The "refereed" or "peer review" status of a journal comes from the Ulrichsweb Global Serials Directory (http://ulrichsweb.serialssolutions.com/), as supplied by the publisher. The term refers to the system of critical evaluation of manuscripts/articles by professional colleagues or peers. The content of refereed publications is sanctioned, vetted, or otherwise approved by a peer-review or editorial board. The peer-review and evaluation system is utilized to protect, maintain, and raise the quality of scholarly material published in serials. Publications subject to the referee process are assumed, then, to contain higher quality content than those that are not.
Peer Reviewed Journal Article

Spatial Architecture of Nitrifying Bacteria Biofilm Immobilized on Polyurethane Foam in an Automatic Biodetector for Water Toxicity

Authors: Woznica, A; Karcz, J; Nowak, A; Gmur, A; Bernas, T (In Press) . HERO ID: 992425

[Less] We describe the architecture of nitrifying bacteria biofilms immobilized on a three-dimensional (3D) . . . [More] We describe the architecture of nitrifying bacteria biofilms immobilized on a three-dimensional (3D) polyurethane foam that permits efficient water flow through a bioreactor. The 3D spatial organization of immobilized bacterial colonies is characterized on three resolution levels with X-ray tomography, light confocal microscopy, and scanning electron microscopy (SEM). Using these techniques we demonstrate biofilm distribution in the foam and the existence of several modes of binding of bacteria to the foam. Computed X-ray tomography permits observation of the distribution of the biofilm in the whole open cellular polyurethane material volume and estimation of biofilm volume. SEM and confocal laser scanning microscopy techniques permit 3D visualization of biofilm structure. Three distinct immobilization patterns could be observed in the open cellular polyurethane material: (1) large irregular aggregates of bacterial biofilm that exist as irregular biofilm fragments, rope-like structures, or biofilm layers on the foam surface; (2) spherical (pom-pom) aggregates of bacteria localized on the external surface of biofilm; and (3) biofilm threads adherent to the surface of polyurethane foam. Finally, we demonstrate that immobilized bacteria exhibit metabolic activity and growth.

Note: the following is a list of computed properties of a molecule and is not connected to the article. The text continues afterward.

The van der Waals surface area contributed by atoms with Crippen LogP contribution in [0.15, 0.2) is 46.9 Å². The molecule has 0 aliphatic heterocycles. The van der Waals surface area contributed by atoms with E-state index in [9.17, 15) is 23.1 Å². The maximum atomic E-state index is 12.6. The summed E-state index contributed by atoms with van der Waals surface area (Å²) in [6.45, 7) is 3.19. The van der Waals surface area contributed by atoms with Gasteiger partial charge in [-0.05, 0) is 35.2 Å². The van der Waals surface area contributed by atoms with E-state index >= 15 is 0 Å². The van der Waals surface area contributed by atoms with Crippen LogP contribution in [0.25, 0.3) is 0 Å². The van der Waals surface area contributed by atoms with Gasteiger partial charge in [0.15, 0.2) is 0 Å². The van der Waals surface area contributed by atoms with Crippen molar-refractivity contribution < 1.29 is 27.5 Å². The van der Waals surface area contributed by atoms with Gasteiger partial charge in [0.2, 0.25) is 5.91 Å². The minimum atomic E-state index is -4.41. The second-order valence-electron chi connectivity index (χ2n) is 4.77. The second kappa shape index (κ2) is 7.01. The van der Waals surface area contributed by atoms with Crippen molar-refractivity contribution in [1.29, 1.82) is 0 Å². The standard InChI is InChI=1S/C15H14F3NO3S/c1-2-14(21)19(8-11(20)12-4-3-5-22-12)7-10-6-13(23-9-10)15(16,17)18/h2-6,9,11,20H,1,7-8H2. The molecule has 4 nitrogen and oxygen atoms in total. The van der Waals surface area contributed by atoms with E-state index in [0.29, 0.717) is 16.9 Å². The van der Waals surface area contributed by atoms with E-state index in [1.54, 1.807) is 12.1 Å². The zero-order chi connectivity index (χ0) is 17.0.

The "refereed" or "peer review" status of a journal comes from the Ulrichsweb Global Serials Directory (http://ulrichsweb.serialssolutions.com/), as supplied by the publisher. The term refers to the system of critical evaluation of manuscripts/articles by professional colleagues or peers. The content of refereed publications is sanctioned, vetted, or otherwise approved by a peer-review or editorial board. The peer-review and evaluation system is utilized to protect, maintain, and raise the quality of scholarly material published in serials. Publications subject to the referee process are assumed, then, to contain higher quality content than those that are not.
Peer Reviewed Journal Article

Engineering pH-tolerant mutants of a cyanide dihydratase

Authors: Wang, L; Watermeyer, JM; Mulelu, AE; Sewell, BT; Benedik, MJ (In Press) Applied Microbiology and Biotechnology. HERO ID: 1000089

[Less] Cyanide dihydratase is an enzyme in the nitrilase family capable of transforming cyanide to formate . . . [More] Cyanide dihydratase is an enzyme in the nitrilase family capable of transforming cyanide to formate and ammonia. This reaction has been exploited for the bioremediation of cyanide in wastewater streams, but extending the pH operating range of the enzyme would improve its utility. In this work, we describe mutants of Bacillus pumilus C1 cyanide dihydratase (CynD(pum)) with improved activity at higher pH. Error-prone PCR was used to construct a library of CynD(pum) mutants, and a high-throughput screening system was developed to screen the library for improved activity at pH 10. Two mutant alleles were identified that allowed cells to degrade cyanide in solutions at pH 10, whereas the wild-type was inactive above pH 9. The mutant alleles each encoded three different amino acid substitutions, but for one of those, a single change, E327G, accounted for the phenotype. The purified proteins containing multiple mutations were five times more active than the wild-type enzyme at pH 9, but all purified enzymes lost activity at pH 10. The mutation Q86R resulted in the formation of significantly longer fibers at low pH, and both E327G and Q86R contributed to the persistence of active oligomeric assemblies at pH 9. In addition, the mutant enzymes proved to be more thermostable than the wild type, suggesting improved physical stability rather than any change in chemistry accounts for their increased pH tolerance.